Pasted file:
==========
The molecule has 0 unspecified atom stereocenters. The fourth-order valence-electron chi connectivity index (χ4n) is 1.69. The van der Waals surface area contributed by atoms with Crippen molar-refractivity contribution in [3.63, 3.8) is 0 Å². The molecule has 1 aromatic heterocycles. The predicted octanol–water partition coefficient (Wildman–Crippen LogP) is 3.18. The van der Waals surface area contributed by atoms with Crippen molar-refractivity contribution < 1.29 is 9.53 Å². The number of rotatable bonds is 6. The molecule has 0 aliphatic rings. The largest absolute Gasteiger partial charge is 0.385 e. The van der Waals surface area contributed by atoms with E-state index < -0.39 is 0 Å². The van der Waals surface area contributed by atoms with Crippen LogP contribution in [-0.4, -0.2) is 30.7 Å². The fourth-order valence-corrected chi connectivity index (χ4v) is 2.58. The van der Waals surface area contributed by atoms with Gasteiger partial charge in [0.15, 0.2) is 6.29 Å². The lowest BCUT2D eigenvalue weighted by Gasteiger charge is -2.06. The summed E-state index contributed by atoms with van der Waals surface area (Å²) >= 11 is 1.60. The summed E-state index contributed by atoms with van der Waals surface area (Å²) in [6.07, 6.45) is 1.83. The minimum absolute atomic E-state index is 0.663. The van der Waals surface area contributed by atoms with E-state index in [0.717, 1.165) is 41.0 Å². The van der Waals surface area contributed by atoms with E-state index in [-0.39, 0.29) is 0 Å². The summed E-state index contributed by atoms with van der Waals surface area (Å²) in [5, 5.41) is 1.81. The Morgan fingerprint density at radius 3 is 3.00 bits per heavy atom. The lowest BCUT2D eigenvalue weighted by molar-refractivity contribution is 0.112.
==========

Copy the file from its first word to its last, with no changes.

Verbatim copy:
The molecule has 0 unspecified atom stereocenters. The fourth-order valence-electron chi connectivity index (χ4n) is 1.69. The van der Waals surface area contributed by atoms with Crippen molar-refractivity contribution in [3.63, 3.8) is 0 Å². The molecule has 1 aromatic heterocycles. The predicted octanol–water partition coefficient (Wildman–Crippen LogP) is 3.18. The van der Waals surface area contributed by atoms with Crippen molar-refractivity contribution < 1.29 is 9.53 Å². The number of rotatable bonds is 6. The molecule has 0 aliphatic rings. The largest absolute Gasteiger partial charge is 0.385 e. The van der Waals surface area contributed by atoms with E-state index < -0.39 is 0 Å². The van der Waals surface area contributed by atoms with Crippen LogP contribution in [-0.4, -0.2) is 30.7 Å². The fourth-order valence-corrected chi connectivity index (χ4v) is 2.58. The van der Waals surface area contributed by atoms with Gasteiger partial charge in [0.15, 0.2) is 6.29 Å². The lowest BCUT2D eigenvalue weighted by Gasteiger charge is -2.06. The summed E-state index contributed by atoms with van der Waals surface area (Å²) >= 11 is 1.60. The summed E-state index contributed by atoms with van der Waals surface area (Å²) in [6.07, 6.45) is 1.83. The minimum absolute atomic E-state index is 0.663. The van der Waals surface area contributed by atoms with E-state index in [0.717, 1.165) is 41.0 Å². The van der Waals surface area contributed by atoms with E-state index in [-0.39, 0.29) is 0 Å². The summed E-state index contributed by atoms with van der Waals surface area (Å²) in [5, 5.41) is 1.81. The Morgan fingerprint density at radius 3 is 3.00 bits per heavy atom. The lowest BCUT2D eigenvalue weighted by molar-refractivity contribution is 0.112.